In addition, the authors note a borderline statistically significant increase in overall infections among the six trials reporting this outcome. This finding agrees with a more recent and more inclusive systematic review specifically examining the topic of infections as a harmful outcome of transfusion.(3)[Rohde et al, JAMA 2014]
Caveats: The increasing numbers of individuals involved in trials of transfusion strategies is gradually helping to clarify benefits and harms, though the target continues to move. In the 2012 Cochrane review pulmonary edema, infections, and death appeared to be significantly more common in the liberal strategy group, while in updated reviews infections and death are variably more common while pulmonary edema is not. Of particular note a third meta-analysis, one examining exclusively trials using a lower threshold of <7g/dL as a restrictive trigger for transfusion, finds statistically significant benefits to this approach on deaths, pulmonary edema, infections, and rebleeding, with no indications of harms on cardiac function or outcome.(4)[Salpeter et al, AM J Med 2014]
It is also worth noting that a large 2013 study of patients with active acute gastrointestinal bleeding found a statistically significant increase in mortality with a liberal strategy, an important finding both because it is the first high quality, large single trial to show a clear mortality harm with a liberal strategy, and because it was performed in actively bleeding patients.(5)[Villanueva et al, NEJM 2013] This finding suggests that a group many would characterize as being the most likely to benefit from transfusion—those with active ongoing blood loss—fared considerably worse when transfused more liberally. On the flip side, a single, medium-size, relatively well done study of cancer patients undergoing abdominal surgery found a substantial mortality benefit with a liberal transfusion strategy, raising the possibility of either an anomalous finding or a specific context in which liberal strategies may be importantly beneficial.(6)[de Almeida et al, Anesthesiology 2015]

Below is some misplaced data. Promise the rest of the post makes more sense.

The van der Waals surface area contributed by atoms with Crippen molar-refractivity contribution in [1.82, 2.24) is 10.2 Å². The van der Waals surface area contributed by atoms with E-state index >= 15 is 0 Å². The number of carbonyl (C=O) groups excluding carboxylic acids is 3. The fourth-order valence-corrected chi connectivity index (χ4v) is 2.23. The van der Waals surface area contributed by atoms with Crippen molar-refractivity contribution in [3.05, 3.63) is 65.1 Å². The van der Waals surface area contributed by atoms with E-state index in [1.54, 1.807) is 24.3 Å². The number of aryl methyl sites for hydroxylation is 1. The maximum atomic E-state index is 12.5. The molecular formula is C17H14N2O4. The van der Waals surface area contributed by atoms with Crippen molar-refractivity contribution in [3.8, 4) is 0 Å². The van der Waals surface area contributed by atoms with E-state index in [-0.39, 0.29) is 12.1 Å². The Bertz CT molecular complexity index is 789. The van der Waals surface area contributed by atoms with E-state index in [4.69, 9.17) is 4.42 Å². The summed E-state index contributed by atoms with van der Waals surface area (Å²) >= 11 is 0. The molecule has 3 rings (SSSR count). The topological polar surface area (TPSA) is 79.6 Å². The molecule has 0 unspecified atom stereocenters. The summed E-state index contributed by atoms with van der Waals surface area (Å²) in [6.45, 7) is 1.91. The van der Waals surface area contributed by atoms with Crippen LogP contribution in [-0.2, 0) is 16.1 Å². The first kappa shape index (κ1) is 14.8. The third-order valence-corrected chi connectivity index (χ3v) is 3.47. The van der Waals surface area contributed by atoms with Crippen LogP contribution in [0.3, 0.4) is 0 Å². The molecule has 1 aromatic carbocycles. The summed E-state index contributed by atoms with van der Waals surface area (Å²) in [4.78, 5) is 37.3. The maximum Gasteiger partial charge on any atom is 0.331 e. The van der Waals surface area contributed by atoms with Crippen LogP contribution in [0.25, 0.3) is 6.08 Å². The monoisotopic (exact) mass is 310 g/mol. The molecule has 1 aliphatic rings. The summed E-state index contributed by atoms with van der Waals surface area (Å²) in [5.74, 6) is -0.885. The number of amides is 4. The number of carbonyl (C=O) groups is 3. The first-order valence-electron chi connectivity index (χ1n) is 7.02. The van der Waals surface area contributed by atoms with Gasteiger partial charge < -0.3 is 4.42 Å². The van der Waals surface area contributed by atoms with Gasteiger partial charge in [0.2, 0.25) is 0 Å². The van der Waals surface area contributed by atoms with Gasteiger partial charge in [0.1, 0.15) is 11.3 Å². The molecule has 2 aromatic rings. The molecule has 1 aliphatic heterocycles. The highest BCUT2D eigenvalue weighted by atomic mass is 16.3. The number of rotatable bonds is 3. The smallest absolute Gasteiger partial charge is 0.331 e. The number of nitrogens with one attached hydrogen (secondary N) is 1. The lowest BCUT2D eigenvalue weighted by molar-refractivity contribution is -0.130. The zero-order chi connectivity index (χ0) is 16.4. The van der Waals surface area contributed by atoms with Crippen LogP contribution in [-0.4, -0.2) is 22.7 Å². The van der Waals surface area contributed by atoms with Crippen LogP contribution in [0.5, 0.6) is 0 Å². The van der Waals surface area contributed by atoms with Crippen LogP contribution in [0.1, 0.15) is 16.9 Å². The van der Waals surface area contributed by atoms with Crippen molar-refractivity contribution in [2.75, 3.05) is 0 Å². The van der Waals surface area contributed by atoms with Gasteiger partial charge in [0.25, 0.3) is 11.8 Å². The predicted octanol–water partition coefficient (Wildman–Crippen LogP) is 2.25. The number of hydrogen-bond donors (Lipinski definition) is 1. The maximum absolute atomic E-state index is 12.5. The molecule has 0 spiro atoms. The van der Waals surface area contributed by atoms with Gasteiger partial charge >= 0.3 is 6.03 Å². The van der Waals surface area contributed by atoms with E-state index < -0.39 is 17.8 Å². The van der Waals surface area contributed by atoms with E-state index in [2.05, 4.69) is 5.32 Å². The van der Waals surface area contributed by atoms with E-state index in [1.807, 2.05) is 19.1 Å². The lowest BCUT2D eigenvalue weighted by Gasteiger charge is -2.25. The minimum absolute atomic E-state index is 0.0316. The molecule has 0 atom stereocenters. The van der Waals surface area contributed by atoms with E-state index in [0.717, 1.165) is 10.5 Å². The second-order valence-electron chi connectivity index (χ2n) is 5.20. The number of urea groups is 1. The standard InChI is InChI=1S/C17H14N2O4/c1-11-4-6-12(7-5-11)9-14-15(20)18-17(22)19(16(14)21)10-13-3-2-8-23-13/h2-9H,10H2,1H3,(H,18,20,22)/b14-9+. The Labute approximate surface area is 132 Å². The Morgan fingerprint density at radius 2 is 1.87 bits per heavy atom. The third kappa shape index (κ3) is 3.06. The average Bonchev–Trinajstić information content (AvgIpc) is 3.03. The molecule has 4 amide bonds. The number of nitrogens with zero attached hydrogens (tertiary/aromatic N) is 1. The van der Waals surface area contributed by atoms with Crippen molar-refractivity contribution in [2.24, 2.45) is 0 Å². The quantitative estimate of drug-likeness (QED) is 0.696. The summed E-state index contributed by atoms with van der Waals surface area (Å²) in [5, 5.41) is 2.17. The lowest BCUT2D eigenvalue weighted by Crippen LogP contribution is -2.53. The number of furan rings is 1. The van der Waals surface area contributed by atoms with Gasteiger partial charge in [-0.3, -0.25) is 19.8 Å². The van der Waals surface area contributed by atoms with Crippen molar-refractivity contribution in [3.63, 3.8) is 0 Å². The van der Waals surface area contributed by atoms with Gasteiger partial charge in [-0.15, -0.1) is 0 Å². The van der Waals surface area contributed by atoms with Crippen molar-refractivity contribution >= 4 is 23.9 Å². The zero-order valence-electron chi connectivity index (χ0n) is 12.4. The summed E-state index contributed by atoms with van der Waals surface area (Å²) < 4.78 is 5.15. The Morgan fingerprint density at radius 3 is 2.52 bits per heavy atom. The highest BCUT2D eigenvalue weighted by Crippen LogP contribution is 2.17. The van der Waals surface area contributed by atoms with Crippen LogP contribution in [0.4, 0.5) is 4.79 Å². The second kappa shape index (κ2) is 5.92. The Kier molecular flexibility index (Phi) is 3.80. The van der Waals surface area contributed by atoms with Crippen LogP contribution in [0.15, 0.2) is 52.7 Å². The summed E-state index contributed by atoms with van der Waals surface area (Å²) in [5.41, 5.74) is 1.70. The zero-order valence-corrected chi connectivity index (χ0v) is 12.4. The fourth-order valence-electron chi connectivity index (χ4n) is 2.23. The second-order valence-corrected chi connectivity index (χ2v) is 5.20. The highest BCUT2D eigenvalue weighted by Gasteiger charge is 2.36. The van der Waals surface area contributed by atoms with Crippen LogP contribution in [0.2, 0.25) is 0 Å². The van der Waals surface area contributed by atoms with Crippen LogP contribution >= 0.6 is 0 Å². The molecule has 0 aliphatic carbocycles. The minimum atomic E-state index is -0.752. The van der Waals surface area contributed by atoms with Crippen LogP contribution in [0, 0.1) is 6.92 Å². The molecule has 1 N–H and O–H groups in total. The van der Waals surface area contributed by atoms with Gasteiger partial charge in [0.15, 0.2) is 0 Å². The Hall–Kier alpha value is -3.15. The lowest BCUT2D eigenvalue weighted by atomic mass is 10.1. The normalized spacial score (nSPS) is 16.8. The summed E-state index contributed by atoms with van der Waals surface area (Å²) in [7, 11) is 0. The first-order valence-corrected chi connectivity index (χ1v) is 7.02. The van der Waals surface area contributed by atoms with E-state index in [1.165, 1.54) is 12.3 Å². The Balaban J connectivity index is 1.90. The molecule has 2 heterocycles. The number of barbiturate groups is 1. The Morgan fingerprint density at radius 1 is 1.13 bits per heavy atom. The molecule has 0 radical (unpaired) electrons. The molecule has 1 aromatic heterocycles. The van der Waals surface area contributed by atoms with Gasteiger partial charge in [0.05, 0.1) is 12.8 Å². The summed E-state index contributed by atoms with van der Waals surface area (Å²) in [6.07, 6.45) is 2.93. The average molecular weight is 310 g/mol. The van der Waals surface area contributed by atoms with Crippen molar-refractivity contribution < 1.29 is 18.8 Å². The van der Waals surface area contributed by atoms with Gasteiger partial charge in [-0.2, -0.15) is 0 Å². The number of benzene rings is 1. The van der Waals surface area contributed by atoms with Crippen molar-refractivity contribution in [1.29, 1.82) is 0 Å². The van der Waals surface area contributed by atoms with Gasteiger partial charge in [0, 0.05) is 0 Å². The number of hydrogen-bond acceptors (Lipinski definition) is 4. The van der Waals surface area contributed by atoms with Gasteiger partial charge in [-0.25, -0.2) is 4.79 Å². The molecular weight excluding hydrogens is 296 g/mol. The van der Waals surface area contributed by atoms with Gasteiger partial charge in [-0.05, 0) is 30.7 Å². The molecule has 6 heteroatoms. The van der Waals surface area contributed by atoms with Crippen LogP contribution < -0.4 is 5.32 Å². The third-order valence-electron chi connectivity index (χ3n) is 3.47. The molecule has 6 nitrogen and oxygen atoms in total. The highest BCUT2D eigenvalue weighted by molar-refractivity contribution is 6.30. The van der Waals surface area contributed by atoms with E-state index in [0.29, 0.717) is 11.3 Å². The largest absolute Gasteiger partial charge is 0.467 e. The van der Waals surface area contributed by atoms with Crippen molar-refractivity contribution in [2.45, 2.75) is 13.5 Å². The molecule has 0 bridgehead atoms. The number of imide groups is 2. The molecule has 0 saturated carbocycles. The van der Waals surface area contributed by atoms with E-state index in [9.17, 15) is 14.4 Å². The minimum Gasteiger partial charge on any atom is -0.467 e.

The quality and reliability of all of these data are variable but in a number of cases are reasonably high, although the lack of blinding is a necessary evil in such trials. In a number of more recent studies blinded outcome assessors and data analysis were undertaken to minimize bias. Despite this, there may be considerable residual bias, although direction of bias most often runs in favor of more intensive bedside management and treatment, suggesting that the bias here is unlikely to have caused the harms suggested, and more likely underestimates them. We have chosen, therefore, to classify this intervention as Black, indicating that data suggest to us that there is proven harm to use of a liberal transfusion strategy, without benefits in the great majority of study settings.
Author: David H. Newman, MD
Published/Updated: April 16, 2015